The annual rate of decline in Twin Cities home prices slowed somewhat in November. That’s according to the latest report from Standard & Poor’s Case-Shiller home price index. Prices fell 5 percent compared to November of 2010. That was better than the 6 percent drop reported for October.
And the Twin Cities’ performance bucked a national trend. The annual rate of decline worsened in November for the Case-Shiller 20-city composite index. Of course, it’s worth pointing out that the Twin Cities still had a steeper over-the-year drop than 20-city index, which fell 3.7 percent.
The picture in the Twin Cities is a bit murkier when you look at the monthly numbers. If you don’t take seasonal factors into account (which are a big deal in a place with intense weather, like Minnesota), home prices fell 0.6 percent between October and November in the Twin Cities. But if you do take seasonal factors into account, prices rose a teensy bit: 0.1 percent.
Experts usually insist on using seasonally adjusted numbers. The folks at S&P’s Case-Shiller used to recommend doing so as well. But then they switched and now seem to prefer the non-adjusted numbers. They say there’s too much weirdness with various foreclosure moratoria and other lending issues that muck up their seasonal adjustment process.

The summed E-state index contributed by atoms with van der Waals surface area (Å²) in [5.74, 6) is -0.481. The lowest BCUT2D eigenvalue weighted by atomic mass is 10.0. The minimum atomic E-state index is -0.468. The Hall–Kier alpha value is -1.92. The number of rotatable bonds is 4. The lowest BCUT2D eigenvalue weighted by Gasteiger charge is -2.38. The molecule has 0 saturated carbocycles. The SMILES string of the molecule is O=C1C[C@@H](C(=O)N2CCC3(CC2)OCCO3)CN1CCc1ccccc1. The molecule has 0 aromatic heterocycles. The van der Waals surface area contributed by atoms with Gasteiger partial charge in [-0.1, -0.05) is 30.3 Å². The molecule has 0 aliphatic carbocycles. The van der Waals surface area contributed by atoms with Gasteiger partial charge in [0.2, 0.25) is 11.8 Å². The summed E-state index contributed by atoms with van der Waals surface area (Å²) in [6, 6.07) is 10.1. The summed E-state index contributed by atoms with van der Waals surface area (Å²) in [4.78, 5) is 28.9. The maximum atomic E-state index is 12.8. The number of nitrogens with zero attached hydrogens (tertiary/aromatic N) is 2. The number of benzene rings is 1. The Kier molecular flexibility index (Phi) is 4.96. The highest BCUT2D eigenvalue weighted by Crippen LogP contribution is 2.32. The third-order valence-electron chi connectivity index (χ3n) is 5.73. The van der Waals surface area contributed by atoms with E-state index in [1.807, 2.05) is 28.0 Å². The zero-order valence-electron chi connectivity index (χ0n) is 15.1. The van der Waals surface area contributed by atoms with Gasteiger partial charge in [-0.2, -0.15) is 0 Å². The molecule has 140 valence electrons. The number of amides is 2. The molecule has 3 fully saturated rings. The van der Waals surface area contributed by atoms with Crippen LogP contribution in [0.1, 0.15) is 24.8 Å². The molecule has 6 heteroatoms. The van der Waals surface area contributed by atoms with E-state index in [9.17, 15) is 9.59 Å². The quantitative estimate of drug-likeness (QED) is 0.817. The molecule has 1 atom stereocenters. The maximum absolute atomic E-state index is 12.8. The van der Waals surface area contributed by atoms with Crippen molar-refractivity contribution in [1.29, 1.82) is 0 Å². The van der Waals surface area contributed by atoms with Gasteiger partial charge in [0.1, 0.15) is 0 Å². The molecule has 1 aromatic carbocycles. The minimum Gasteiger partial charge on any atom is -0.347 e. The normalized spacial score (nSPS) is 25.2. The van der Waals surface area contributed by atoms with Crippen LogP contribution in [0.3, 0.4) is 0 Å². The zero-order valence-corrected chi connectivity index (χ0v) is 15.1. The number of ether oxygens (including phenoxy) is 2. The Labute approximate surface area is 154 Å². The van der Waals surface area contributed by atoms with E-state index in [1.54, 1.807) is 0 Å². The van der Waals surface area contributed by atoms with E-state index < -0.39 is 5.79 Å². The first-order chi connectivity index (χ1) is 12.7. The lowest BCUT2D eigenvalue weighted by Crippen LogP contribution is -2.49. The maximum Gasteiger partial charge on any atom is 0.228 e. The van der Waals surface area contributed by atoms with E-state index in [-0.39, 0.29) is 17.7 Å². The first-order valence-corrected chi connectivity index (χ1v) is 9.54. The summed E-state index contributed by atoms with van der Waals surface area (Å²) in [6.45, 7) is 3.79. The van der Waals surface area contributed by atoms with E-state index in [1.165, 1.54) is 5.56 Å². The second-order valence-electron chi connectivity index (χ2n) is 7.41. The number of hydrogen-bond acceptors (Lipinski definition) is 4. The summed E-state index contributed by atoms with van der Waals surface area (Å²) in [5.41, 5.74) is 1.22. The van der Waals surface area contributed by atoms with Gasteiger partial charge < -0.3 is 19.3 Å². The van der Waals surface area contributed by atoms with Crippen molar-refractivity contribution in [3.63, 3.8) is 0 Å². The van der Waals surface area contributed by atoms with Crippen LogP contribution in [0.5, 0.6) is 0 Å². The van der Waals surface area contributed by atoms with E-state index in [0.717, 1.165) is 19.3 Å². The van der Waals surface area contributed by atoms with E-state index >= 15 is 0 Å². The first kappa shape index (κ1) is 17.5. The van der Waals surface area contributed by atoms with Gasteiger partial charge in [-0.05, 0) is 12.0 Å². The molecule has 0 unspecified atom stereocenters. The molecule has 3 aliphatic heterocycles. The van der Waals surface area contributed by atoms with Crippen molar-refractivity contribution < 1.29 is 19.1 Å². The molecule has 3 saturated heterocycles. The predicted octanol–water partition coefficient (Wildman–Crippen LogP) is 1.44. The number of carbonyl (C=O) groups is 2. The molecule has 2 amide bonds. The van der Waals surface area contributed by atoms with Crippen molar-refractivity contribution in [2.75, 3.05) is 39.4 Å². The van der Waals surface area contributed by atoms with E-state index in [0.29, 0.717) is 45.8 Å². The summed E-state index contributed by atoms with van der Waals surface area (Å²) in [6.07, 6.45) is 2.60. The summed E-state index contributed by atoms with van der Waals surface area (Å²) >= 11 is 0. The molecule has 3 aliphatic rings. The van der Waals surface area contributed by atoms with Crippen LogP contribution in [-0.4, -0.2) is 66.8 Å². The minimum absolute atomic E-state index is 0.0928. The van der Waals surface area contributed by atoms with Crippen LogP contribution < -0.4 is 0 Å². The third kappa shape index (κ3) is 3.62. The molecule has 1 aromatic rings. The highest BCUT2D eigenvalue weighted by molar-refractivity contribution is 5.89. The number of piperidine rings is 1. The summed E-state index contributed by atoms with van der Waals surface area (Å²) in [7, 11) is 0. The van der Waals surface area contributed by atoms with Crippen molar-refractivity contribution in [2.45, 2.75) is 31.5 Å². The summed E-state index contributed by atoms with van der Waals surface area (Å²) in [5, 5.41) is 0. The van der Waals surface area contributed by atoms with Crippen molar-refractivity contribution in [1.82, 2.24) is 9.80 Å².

But that can make for a confusing picture when you’ve got the seasonally adjusted numbers pointing one way and the non-seasonally adjusted numbers pointing another way, as in this November report. That’s why we typically prefer to look at the year-over-year numbers, which are more solid.
S&P officials say nationally there are few if any signs that a turning point in the housing market is close.